¶8 Haldane was driving a black Ford Explorer at the time of the stop. Haldane had purchased the vehicle two days prior to the stop from a local auto dealer. The auto dealer provided Haldane with a temporary registration and affixed a temporary plate. The ball trailer hitch was attached to the vehicle at the time of purchase. Haldane claims that he was unaware that his temporary plate was obstructed in any way.

¶9 Officer Shepherd initiated the traffic stop as Haldane turned onto St. Estephe Drive. Officer Shepherd approached the vehicle and asked Haldane for his driver's license, registration, and proof of insurance. Haldane was only able to produce his driver's license. Officer Richardson noticed that Haldane was "fervently" smoking a cigarette and had red, bloodshot eyes. Both officers returned to the patrol car to verify Haldane's license. When the officers re-approached Haldane's vehicle to return his license, Officer Richardson asked Haldane how many drinks he had that night. According to Officer Richardson, Haldane slurred and responded, "two to three beers." Officer Richardson conducted field sobriety tests and noted multiple signs of impairment during the maneuvers, including Haldane's inability to properly recite the alphabet. Haldane refused to submit to a breathalyzer test and became belligerent.

¶10 Haldane was arrested and charged with the following three offenses: (1) DUI in violation of § 61-8-401, MCA; (2) Driving with an Obstructed Plate in violation of § 61-3-301, MCA; and (3) Operating a Motor Vehicle without Liability Insurance in violation of § 61-6-301, MCA. On May 5, 2011, Haldane filed a motion in Municipal Court to suppress evidence based on a lack of particularized suspicion to conduct the investigative stop. On May 26, 2011, the Municipal Court held a hearing on the motion to suppress. Officers Shepherd and Richardson testified at the hearing. Neither officer was able to recall how Haldane's registration was verified.

¶11 Following the evidentiary hearing, the Municipal Court issued an order on June 1, 2011, denying Haldane's motion to suppress. On June 21, 2011, Haldane was found guilty of DUI, first offense, in violation of § 61-8-401, MCA, following a jury trial. The State chose not to pursue the obstructed plates and no insurance charges against Haldane. At trial, both officers testified that the license plate was obstructed by snow and the ball hitch. Officer Richardson recalled that once he approached the vehicle and changed his vantage point, he was able to read the numbers on the license plate.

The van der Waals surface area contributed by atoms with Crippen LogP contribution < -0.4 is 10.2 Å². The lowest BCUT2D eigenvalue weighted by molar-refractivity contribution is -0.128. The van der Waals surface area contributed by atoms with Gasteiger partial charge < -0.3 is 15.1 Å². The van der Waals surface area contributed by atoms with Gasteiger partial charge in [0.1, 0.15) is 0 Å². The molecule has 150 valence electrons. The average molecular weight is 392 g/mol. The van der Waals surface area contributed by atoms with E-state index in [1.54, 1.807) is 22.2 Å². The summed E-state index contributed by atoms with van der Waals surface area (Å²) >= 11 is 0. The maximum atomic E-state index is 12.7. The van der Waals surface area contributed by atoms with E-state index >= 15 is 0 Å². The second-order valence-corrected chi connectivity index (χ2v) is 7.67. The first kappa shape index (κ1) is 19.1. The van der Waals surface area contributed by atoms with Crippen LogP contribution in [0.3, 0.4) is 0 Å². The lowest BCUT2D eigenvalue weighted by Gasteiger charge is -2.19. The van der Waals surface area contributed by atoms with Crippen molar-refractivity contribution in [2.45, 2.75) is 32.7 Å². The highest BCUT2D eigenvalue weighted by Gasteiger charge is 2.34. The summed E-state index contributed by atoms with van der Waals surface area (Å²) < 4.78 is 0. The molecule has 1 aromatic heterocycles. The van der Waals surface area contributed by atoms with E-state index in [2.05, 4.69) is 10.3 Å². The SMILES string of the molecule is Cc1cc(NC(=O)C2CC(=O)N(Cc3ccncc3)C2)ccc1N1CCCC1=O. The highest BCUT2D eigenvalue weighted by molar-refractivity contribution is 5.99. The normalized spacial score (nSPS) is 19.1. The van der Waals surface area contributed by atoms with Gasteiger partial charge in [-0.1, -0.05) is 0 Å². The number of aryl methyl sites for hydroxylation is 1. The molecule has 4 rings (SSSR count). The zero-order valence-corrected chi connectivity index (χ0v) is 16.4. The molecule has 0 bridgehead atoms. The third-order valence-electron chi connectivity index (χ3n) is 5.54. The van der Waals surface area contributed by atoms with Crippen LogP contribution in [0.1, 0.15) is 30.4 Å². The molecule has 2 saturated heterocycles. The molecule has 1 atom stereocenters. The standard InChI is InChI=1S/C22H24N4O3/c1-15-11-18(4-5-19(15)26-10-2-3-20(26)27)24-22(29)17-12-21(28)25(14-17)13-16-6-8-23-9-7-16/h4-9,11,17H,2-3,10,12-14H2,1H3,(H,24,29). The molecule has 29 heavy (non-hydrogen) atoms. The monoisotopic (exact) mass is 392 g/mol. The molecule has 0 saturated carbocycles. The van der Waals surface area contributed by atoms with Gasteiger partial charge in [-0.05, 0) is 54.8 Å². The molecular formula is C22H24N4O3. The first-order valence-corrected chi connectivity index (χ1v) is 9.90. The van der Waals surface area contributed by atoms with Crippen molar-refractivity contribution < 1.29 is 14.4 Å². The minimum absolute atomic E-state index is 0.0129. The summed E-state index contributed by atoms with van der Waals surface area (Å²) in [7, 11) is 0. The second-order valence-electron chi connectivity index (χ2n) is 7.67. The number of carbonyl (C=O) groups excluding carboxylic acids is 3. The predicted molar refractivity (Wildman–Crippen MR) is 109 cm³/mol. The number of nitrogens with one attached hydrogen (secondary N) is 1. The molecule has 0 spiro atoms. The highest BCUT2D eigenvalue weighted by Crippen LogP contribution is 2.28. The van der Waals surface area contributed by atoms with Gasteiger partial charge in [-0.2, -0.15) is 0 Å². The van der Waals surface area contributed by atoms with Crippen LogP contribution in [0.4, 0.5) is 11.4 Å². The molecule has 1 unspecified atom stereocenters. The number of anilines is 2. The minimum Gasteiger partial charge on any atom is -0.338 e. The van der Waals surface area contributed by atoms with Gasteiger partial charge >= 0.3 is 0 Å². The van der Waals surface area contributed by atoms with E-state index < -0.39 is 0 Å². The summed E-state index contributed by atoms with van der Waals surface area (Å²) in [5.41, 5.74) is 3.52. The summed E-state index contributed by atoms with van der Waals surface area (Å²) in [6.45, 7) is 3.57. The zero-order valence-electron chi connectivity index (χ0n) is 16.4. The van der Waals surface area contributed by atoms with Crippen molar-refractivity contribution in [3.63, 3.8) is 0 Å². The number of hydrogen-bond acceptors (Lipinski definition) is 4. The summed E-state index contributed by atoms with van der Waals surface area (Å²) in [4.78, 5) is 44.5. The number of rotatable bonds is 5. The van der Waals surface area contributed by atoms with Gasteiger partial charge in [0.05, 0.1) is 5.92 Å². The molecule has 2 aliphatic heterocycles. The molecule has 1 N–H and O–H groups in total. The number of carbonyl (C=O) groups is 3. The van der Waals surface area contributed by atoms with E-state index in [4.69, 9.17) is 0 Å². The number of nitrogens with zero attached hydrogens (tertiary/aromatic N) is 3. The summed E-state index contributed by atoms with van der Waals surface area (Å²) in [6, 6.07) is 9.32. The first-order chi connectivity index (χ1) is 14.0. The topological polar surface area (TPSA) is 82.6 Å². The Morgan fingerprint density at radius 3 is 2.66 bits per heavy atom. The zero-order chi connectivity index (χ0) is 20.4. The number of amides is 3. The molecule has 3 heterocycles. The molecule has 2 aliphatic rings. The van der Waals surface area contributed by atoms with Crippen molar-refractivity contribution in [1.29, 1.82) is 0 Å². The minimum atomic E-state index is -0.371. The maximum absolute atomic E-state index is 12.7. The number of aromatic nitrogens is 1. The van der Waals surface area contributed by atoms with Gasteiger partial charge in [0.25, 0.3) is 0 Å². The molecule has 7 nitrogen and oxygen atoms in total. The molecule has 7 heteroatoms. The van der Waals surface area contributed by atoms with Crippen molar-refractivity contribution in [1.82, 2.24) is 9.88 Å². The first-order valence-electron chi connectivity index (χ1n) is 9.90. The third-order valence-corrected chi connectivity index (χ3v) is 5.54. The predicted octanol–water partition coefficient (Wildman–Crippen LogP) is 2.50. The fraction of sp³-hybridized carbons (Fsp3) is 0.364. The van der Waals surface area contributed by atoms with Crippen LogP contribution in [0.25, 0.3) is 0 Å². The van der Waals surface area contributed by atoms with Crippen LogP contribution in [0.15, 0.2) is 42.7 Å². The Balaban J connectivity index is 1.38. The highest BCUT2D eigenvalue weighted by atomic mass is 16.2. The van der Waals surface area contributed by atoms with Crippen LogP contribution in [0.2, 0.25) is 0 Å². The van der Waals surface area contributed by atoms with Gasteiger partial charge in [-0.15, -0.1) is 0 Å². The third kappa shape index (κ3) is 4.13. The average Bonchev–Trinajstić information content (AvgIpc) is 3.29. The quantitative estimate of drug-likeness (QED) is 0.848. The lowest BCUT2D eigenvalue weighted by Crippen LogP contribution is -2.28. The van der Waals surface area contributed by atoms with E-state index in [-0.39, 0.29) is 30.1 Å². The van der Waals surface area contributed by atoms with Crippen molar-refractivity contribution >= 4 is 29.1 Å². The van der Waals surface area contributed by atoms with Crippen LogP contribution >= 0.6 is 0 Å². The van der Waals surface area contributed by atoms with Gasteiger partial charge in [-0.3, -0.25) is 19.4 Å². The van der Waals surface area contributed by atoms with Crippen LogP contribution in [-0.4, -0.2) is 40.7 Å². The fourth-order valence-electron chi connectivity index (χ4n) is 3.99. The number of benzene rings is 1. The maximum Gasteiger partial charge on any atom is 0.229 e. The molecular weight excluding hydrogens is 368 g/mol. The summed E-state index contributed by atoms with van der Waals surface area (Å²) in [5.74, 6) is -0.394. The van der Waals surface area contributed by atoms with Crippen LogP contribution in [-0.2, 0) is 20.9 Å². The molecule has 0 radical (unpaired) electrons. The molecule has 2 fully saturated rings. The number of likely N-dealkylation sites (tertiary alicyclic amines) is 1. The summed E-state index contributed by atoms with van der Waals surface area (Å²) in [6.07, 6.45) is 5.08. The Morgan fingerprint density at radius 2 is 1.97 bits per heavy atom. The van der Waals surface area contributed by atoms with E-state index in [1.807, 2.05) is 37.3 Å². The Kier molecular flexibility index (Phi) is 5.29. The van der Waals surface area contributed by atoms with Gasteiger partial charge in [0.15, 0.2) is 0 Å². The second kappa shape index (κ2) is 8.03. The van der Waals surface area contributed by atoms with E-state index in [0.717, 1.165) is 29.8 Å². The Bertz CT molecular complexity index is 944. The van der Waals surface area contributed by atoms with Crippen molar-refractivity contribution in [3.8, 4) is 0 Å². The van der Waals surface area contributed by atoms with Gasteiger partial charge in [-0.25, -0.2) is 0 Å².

¶12 On June 29, 2011, the Municipal Court sentenced Haldane for the DUI offense. Originally, the Municipal Court discussed sentencing Haldane to six months in the Gallatin County Detention Center with all but three days suspended, ordering fines totaling $935, and imposing other sentencing conditions. Later in the sentencing hearing, the length of Haldane's suspended sentence was doubled to one year to allow Haldane more time to make the monthly payments. The Municipal Court instituted a payment plan for the fines and fees that allowed Haldane to pay $100 per month.

¶13 Haldane appealed his conviction to the District Court. Specifically, Haldane challenged the Municipal Court's denial of his motion to suppress, denial of his motion for a mistrial for wrongfully impaneling the jury, and decision to sustain the State's objection to the defense's attempt to impeach Officer Richardson on cross-examination. The District Court affirmed the Municipal Court on all grounds. Of relevance here, the District Court held that the testimony of the officers was credible and sufficient to support the finding of particularized suspicion for the stop.

ΒΆ14 Haldane appeals the District Court's order affirming the Municipal Court's rulings and the jury's verdict. Haldane also raises an ineffective assistance of counsel claim, and ...